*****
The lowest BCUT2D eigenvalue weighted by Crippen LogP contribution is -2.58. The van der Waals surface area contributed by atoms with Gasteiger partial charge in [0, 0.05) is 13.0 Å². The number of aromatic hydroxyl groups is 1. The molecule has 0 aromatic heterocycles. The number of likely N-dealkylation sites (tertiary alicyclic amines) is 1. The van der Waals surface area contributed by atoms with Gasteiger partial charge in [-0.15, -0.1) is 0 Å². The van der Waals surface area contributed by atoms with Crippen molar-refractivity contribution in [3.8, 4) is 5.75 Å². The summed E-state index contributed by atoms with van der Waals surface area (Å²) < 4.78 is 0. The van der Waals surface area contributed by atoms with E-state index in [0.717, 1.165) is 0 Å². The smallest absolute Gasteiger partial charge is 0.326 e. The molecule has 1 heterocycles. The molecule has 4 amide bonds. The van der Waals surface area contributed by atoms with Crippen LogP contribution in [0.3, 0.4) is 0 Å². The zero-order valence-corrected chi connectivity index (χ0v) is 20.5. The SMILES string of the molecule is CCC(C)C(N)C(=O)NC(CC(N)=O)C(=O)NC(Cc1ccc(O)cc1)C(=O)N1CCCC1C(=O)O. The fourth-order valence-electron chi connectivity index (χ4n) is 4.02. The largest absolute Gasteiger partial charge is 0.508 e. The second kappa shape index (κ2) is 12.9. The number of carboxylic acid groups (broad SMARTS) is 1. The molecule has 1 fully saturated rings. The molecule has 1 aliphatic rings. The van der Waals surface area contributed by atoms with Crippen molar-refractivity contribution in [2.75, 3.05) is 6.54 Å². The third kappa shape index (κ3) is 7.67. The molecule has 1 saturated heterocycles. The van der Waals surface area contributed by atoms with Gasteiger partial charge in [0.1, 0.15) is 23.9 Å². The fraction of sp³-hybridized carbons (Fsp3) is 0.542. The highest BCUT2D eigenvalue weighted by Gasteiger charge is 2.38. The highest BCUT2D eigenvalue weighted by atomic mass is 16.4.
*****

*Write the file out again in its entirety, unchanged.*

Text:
The lowest BCUT2D eigenvalue weighted by Crippen LogP contribution is -2.58. The van der Waals surface area contributed by atoms with Gasteiger partial charge in [0, 0.05) is 13.0 Å². The number of aromatic hydroxyl groups is 1. The molecule has 0 aromatic heterocycles. The number of likely N-dealkylation sites (tertiary alicyclic amines) is 1. The van der Waals surface area contributed by atoms with Gasteiger partial charge in [-0.15, -0.1) is 0 Å². The van der Waals surface area contributed by atoms with Crippen molar-refractivity contribution in [3.8, 4) is 5.75 Å². The summed E-state index contributed by atoms with van der Waals surface area (Å²) < 4.78 is 0. The van der Waals surface area contributed by atoms with E-state index in [0.717, 1.165) is 0 Å². The smallest absolute Gasteiger partial charge is 0.326 e. The molecule has 1 heterocycles. The molecule has 4 amide bonds. The van der Waals surface area contributed by atoms with Crippen LogP contribution in [0.3, 0.4) is 0 Å². The zero-order valence-corrected chi connectivity index (χ0v) is 20.5. The SMILES string of the molecule is CCC(C)C(N)C(=O)NC(CC(N)=O)C(=O)NC(Cc1ccc(O)cc1)C(=O)N1CCCC1C(=O)O. The fourth-order valence-electron chi connectivity index (χ4n) is 4.02. The largest absolute Gasteiger partial charge is 0.508 e. The second kappa shape index (κ2) is 12.9. The number of carboxylic acid groups (broad SMARTS) is 1. The molecule has 1 fully saturated rings. The molecule has 1 aliphatic rings. The van der Waals surface area contributed by atoms with Crippen molar-refractivity contribution in [2.75, 3.05) is 6.54 Å². The third kappa shape index (κ3) is 7.67. The molecule has 1 saturated heterocycles. The van der Waals surface area contributed by atoms with Gasteiger partial charge in [0.1, 0.15) is 23.9 Å². The fraction of sp³-hybridized carbons (Fsp3) is 0.542. The highest BCUT2D eigenvalue weighted by Gasteiger charge is 2.38. The highest BCUT2D eigenvalue weighted by atomic mass is 16.4.